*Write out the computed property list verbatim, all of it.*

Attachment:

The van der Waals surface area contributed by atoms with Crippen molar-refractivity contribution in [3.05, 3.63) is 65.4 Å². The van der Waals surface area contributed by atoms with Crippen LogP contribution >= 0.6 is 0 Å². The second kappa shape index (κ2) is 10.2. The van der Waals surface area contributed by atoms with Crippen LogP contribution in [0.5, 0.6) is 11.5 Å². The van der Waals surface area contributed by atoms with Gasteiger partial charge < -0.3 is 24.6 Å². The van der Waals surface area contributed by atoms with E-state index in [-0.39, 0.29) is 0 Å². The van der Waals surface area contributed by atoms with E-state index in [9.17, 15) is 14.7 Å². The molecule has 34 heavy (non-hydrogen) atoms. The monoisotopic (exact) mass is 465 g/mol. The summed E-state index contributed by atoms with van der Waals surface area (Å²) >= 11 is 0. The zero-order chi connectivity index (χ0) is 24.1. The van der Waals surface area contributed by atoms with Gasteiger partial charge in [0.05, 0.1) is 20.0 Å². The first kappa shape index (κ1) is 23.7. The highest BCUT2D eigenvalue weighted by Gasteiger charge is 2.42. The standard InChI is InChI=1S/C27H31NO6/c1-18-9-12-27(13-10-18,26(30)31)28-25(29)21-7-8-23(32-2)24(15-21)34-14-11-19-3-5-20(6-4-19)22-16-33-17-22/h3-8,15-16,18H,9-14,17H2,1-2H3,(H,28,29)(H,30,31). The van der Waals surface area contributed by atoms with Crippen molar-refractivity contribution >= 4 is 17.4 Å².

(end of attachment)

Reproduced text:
The van der Waals surface area contributed by atoms with Crippen molar-refractivity contribution in [3.05, 3.63) is 65.4 Å². The van der Waals surface area contributed by atoms with Crippen LogP contribution >= 0.6 is 0 Å². The second kappa shape index (κ2) is 10.2. The van der Waals surface area contributed by atoms with Crippen LogP contribution in [0.5, 0.6) is 11.5 Å². The van der Waals surface area contributed by atoms with Gasteiger partial charge < -0.3 is 24.6 Å². The van der Waals surface area contributed by atoms with E-state index in [-0.39, 0.29) is 0 Å². The van der Waals surface area contributed by atoms with E-state index in [9.17, 15) is 14.7 Å². The molecule has 34 heavy (non-hydrogen) atoms. The monoisotopic (exact) mass is 465 g/mol. The summed E-state index contributed by atoms with van der Waals surface area (Å²) >= 11 is 0. The zero-order chi connectivity index (χ0) is 24.1. The van der Waals surface area contributed by atoms with Gasteiger partial charge in [0.05, 0.1) is 20.0 Å². The first kappa shape index (κ1) is 23.7. The highest BCUT2D eigenvalue weighted by Gasteiger charge is 2.42. The standard InChI is InChI=1S/C27H31NO6/c1-18-9-12-27(13-10-18,26(30)31)28-25(29)21-7-8-23(32-2)24(15-21)34-14-11-19-3-5-20(6-4-19)22-16-33-17-22/h3-8,15-16,18H,9-14,17H2,1-2H3,(H,28,29)(H,30,31). The van der Waals surface area contributed by atoms with Crippen molar-refractivity contribution >= 4 is 17.4 Å².